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Columbus, Ohio
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Filtering by Category: driving

Make safety a habit all year long

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Little steps can add up to big impact. Taking a few minutes every week to think about safety is a habit worth creating.

 

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Talk to your teen about "5 to Drive"

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Car crashes are the #1 cause of death for our country’s teenagers. The “5 to Drive” campaign takes on some of the biggest risk factors for teen drivers, such as distracted driving, extra passengers, and speeding. Click here to learn more about the program, and then talk to your teen about following the rules of the road.

 

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Replace an old tradition with a new one

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Riding on a tractor or lawn mower with Mom, Dad, Grandma, or Grandpa might be time-honored tradition in many parts of the country, but it’s simply not safe to have extra passengers, so it’s time to find a new tradition. Cultivate Safety offers a list of farm and garden tasks that are right for kids’ ages and abilities. Pick an activity to do together to replace an old tradition with a new one.

 

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Find a certified car seat technician to check your child’s seat for safety

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Is someone else (like Grandma or Grandpa) your baby's designated driver? Trips to the store, day care, the park, and back home again may not seem like a big deal, but those miles add up. With many car seats installed incorrectly, it's important to get every car your child rides in checked for safety. Use this site to find a certified car seat technician near you, or call your local fire department to see if there's a technician on staff.

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Learn and enforce your state’s graduated driver’s license laws

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Many states made changes to graduated driver's licensing laws in the past few months. Stay up-to-date on the rules your teen must follow to stay safe--and legal--on the road. Click here for a complete list of state laws on graduated driver's licensing.

Once you know the law in your state, enforcement is the next step. Talk to your teen about why the laws are important, and have your teen sign a driving agreement (such as this one from the Centers for Disease Control and Prevention) that lays out rules, expectations, and consequences.

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Be a cool parent: don’t leave the kids in the car

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You stop at the store for a quick trip inside, and the question pops into your head: “Should I take the kids in or just leave them out here in the car?”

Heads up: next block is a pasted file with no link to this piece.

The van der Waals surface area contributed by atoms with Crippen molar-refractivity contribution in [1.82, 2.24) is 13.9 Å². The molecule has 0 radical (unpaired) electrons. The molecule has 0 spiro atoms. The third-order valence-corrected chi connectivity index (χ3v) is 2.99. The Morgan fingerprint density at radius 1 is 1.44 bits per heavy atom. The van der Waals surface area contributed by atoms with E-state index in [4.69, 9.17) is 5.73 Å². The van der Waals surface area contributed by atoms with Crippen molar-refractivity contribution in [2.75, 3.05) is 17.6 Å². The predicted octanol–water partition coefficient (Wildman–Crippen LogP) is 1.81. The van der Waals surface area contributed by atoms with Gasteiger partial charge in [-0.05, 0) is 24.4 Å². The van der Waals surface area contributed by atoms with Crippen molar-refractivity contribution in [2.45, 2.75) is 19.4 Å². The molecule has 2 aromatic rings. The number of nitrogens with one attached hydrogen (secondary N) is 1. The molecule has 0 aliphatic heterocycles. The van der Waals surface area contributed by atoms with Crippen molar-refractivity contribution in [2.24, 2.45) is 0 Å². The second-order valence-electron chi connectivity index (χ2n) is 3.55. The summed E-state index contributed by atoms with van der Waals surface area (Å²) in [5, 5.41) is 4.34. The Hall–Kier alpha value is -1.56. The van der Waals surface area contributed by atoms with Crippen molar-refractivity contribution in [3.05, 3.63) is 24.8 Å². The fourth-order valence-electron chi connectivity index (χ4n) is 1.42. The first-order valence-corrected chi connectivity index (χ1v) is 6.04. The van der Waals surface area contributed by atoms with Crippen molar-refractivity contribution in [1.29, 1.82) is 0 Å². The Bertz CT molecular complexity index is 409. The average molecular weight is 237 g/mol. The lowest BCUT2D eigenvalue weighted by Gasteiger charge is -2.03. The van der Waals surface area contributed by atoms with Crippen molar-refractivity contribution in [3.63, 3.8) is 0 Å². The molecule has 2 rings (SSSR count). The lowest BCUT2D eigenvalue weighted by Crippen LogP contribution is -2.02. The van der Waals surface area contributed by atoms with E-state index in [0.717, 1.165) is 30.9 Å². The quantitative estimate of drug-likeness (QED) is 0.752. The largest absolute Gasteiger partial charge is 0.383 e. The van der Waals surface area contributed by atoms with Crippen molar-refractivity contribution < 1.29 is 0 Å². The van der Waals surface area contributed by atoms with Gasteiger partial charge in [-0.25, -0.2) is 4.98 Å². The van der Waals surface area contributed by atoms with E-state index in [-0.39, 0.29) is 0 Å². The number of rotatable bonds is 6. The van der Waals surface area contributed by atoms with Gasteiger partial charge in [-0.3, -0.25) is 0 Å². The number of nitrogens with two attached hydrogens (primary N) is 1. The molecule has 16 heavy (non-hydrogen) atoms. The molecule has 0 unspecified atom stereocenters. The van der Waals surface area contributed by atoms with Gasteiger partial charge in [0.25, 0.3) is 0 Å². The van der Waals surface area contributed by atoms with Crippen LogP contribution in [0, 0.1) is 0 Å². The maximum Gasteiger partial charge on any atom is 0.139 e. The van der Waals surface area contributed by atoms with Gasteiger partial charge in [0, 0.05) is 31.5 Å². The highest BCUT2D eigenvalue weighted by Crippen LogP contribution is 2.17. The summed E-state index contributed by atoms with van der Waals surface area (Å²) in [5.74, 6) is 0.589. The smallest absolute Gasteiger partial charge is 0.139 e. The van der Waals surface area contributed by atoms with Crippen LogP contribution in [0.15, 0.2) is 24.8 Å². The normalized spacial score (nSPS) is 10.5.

As this video demonstrates, it doesn’t take long for your car to heat up like an oven, even on colder or cloudy days. And kids are more sensitive to heat because their skin is thinner than ours, so they start getting sick from the heat much faster than adults.

Yes, it will take some extra time, but be a cool parent and take the kids with you, even if it’s just a quick trip inside.

 

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Assign your child to be “safety monitor” in your car

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If you have a child in your car, it’s easy to be distracted. Why not let your child help you stay focused instead? In the same way that school teachers assign students jobs around the classroom, assign your child to help keep you safe. Your child can remind you of the speed limit, or keep other children from being too loud, or even check to see if you have important text messages.

As a bonus, while your child is helping you, you’re also able to talk about the rules of driving. Because one day, your safety monitor will be a driver too.

 

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Have the drivers in your home pledge to drive phone free

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The fight to end distracted driving starts with you and your family. Sign the nation-wide pledge here.

Reading a text takes a driver’s eyes off the road for 5 seconds. At 55 miles per hour, that’s long enough to travel the distance of a football field. And using a phone – reaching for it, dialing on it, texting – triples a driver’s risk of having a crash.

 

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Complete a cold weather vehicle checklist

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The holiday travel season is coming. This tip sheet and checklist will help you see if you’re ready.  Do you have an ice scraper in your car? Blankets in case you get stranded? Are your tires at the correct pressure?

Winter weather can bring dangerous driving conditions, but many people don’t think about that until it’s too late. Prepare now to help make your travels a little safer. 

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Take your teen on a commentary drive

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Have your young driver-in-training call out every detail about the traffic situation: the speed limit, the weather, what’s in the rearview mirror, who has the right of way, and on and on. A good example is here.

A commentary drive helps show a teenager how complex driving really is. It’s a good reminder for experienced drivers too, so you may want to demonstrate first.

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